Priest Details Sexual Assaults on Children

By Phil Garber
Observer-Tribune [Mendham NJ]
September 1, 2004

A former Mendham priest accused of molesting two dozen children more than 20 years ago said he thought he was educating his victims but that he would have stopped the assaults if he had been provided extensive therapy by the Catholic Diocese of Paterson.

The former priest, James Hanley, 68, also said at least five other priests probably knew of the sexual assaults as early as 1975 but that no action was taken by the diocese until the family of one of the victims complained in 1984 to former Bishop Frank Rodimer.

Hanley also said there may have been other victims but that he suffered blackouts as a result of his alcoholism.

Hanley provided the most detail to date of the incidents in civil court papers filed on Thursday, Aug. 27.

The case is one of the nation’s largest childhood sexual abuse cases against the Catholic Church. It involves 26 alleged victims, including 21 allegedly abused by Hanley. Hanley voluntarily turned in his collar two years ago although he was never charged because the criminal statute of limitations has expired.

The court papers were filed by attorney Gregory Gianforcaro as part of an effort to block the diocese’s motion to dismiss the case on the grounds that the statute of limitations for the complaints has expired. Superior Court Judge Deanne M. Wilson is expected to rule later in the month on whether the case will continue.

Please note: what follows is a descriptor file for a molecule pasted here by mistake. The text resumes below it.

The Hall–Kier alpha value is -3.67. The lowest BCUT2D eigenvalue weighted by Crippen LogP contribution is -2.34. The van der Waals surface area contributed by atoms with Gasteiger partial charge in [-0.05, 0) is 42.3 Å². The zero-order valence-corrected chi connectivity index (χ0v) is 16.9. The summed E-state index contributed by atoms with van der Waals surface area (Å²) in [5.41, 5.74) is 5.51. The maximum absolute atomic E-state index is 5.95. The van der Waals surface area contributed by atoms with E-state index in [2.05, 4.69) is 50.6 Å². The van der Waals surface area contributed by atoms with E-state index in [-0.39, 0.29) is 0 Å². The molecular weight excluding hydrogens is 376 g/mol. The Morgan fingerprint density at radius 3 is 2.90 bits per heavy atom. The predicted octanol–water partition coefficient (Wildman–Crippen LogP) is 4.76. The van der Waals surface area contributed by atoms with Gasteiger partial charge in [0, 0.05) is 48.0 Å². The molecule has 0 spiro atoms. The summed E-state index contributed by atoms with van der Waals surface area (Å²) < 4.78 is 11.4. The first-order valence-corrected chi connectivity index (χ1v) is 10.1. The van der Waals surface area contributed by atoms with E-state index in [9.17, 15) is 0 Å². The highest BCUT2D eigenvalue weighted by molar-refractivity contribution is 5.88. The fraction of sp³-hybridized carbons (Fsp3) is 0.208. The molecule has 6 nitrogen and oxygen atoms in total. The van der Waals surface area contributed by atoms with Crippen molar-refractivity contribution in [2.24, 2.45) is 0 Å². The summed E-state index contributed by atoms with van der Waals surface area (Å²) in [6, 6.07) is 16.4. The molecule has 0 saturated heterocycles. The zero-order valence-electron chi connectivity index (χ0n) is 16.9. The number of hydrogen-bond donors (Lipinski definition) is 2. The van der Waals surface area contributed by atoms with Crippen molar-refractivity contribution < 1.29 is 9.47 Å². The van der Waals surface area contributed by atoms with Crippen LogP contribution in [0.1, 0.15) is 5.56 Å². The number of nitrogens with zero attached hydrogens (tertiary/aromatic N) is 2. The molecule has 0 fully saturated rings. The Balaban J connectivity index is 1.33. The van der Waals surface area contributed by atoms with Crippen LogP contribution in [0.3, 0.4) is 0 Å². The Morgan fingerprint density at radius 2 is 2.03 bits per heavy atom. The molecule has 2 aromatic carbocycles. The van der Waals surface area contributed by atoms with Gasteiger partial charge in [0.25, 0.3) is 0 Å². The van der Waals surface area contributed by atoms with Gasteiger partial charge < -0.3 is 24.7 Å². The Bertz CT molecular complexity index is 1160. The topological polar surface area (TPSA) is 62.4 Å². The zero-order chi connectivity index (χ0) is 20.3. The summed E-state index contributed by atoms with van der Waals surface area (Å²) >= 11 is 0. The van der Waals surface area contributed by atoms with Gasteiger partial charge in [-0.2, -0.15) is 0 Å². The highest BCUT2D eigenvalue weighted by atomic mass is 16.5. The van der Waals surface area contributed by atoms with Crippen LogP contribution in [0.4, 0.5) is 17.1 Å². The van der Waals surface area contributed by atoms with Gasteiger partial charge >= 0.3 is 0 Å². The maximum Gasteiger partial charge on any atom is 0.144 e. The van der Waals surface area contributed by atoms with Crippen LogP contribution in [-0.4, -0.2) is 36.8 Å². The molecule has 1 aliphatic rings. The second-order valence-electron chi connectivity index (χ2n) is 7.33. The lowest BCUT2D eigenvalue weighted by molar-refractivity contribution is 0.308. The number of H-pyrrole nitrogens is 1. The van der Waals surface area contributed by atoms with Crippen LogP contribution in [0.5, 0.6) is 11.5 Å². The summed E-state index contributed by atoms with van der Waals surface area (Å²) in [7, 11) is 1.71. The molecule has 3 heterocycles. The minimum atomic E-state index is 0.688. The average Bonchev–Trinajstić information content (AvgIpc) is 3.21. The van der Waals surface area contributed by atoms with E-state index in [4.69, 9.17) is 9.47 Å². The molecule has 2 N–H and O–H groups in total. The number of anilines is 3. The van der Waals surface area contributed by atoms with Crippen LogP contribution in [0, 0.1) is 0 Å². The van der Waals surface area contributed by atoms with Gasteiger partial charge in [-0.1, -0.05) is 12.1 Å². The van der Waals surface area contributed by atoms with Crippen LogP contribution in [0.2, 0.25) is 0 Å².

A spokeswoman for the diocese declined to comment on the court motion and referred questions about Rodimer to his lawyer, Stephen Weinstein of Morristown. Weinstein was not available for comment.

Hanley made his statements in an interview conducted by Ginaforcaro at Hanley’s Paterson home on Oct. 4, 2003.

In the statement, Hanley said he suffered from alcoholism and bi-polar disorder that led him to periods of mania, followed by times of deep depression that approached suicidal levels.

He said he molested the children, during his highs or lows.

“I felt I was doing a service to them,” Hanley said. “That might be hard to believe, but when you’re manic, you actually feel that you’re helping them.”

While in his manic moods, Hanley said he had “no idea” that he was “causing any psychological harm to them whatsoever.”

“Until I went into depression and in the depression state I would start to see things more clearly and start to feel the shame and the guilt from what I had done,” Hanley said.

Hanley was asked if he would then “repeat these acts time and time again.”

“Yeah, when I would go back into a manic state,” Hanley said.

According to the statement, the first time Hanley learned that the diocese was aware of his alleged involvement with the youths came in September 1984. Then Bishop Frank Rodimer informed Hanley that one of the young parishioners, Mark Serrano, formerly of Mendham, had complained to two priests of sexual assaults by Hanley.

Asked by Rodimer if he had molested Serrano, Hanley answered, “I never denied it outright and said, “yes, it’s so,” The bishop said, “well, Jim I want you to know that you’re not the one.””